Jeff Bezos, CEO of Amazon

Here’s what to include in this section of your brand guidelines:

  • What your company values are
  • How you communicate your company’s values and concepts
  • What emotions you want your customers to feel when they interact with your business

You can tell your business story in a few ways, either visually using images that represent your brand story or simply through a mission statement like Facebook. No matter which way you choose to display your brand story or identity, it will inform the rest of the brand guidelines so keep that in mind.

Brand name and logo

Once you have your brand identity you can start to develop your brand name and logo if you haven’t done so already. You can either do this yourself or reach out to a graphic designer to help you create a logo.

This section is a space for you to demonstrate how you came up with your brand name as well as how to use the logo correctly.

Origin

You’ll want to include a short section about your brand name’s origin; where did the name come from? Does it have any further meaning than what’s on the surface? This can be as short or as long as you’d like and don’t be afraid to include how the name came about if it came to you in a dream for example.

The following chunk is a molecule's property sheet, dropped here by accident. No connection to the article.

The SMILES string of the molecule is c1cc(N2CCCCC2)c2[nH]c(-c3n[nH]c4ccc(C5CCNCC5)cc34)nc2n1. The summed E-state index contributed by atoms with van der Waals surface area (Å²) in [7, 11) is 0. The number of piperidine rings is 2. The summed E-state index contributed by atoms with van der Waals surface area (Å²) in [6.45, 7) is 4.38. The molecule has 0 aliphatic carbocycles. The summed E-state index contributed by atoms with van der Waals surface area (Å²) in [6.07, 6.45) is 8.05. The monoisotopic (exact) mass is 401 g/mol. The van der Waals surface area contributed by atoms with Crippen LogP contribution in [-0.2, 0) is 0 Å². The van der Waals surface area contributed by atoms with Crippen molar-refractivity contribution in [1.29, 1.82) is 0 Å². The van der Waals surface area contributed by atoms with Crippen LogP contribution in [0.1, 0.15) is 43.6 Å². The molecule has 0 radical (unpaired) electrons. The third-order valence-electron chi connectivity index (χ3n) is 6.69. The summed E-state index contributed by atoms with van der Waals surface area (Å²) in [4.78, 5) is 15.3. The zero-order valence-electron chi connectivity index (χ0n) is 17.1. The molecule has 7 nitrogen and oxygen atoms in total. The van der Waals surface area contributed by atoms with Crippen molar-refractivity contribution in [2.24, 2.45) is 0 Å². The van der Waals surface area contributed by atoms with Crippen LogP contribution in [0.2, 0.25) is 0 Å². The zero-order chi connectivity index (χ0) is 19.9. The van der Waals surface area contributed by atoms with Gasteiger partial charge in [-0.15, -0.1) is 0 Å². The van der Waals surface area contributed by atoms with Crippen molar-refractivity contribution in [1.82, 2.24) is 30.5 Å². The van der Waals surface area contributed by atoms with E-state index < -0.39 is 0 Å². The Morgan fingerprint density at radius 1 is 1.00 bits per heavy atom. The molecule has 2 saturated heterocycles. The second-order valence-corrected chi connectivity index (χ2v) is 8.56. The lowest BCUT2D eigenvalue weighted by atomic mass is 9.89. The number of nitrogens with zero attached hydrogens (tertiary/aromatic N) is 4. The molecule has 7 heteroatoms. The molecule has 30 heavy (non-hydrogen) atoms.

There are again, a few ways you can communicate the origin of your brand name. For example, showcasing that it came from mixing two words together or by using history to describe the origin of your brand name.

Pronunciation and usage

You will also need to include a short section about your brand name’s pronunciation and it’s usage. This is so that in the future when other companies are using your brand guidelines they have the full picture about how to pronounce and use your branding for any activities such as campaigns.